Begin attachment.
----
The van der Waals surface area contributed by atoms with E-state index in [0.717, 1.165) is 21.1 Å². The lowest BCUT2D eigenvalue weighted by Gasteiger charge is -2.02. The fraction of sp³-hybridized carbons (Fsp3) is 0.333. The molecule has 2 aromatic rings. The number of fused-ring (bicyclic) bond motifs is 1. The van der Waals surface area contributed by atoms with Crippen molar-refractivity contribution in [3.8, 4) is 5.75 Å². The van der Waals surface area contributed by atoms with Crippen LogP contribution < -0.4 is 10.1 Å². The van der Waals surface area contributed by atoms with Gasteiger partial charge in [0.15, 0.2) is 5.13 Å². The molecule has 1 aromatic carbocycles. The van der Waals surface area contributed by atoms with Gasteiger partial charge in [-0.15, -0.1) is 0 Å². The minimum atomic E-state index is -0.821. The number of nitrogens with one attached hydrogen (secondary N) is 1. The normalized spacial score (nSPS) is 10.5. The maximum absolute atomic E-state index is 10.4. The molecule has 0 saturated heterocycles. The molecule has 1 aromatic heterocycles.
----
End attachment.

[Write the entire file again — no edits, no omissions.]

The van der Waals surface area contributed by atoms with E-state index in [0.717, 1.165) is 21.1 Å². The lowest BCUT2D eigenvalue weighted by Gasteiger charge is -2.02. The fraction of sp³-hybridized carbons (Fsp3) is 0.333. The molecule has 2 aromatic rings. The number of fused-ring (bicyclic) bond motifs is 1. The van der Waals surface area contributed by atoms with Crippen molar-refractivity contribution in [3.8, 4) is 5.75 Å². The van der Waals surface area contributed by atoms with Crippen LogP contribution < -0.4 is 10.1 Å². The van der Waals surface area contributed by atoms with Gasteiger partial charge in [0.15, 0.2) is 5.13 Å². The molecule has 1 aromatic carbocycles. The van der Waals surface area contributed by atoms with Gasteiger partial charge in [-0.15, -0.1) is 0 Å². The minimum atomic E-state index is -0.821. The number of nitrogens with one attached hydrogen (secondary N) is 1. The normalized spacial score (nSPS) is 10.5. The maximum absolute atomic E-state index is 10.4. The molecule has 0 saturated heterocycles. The molecule has 1 aromatic heterocycles.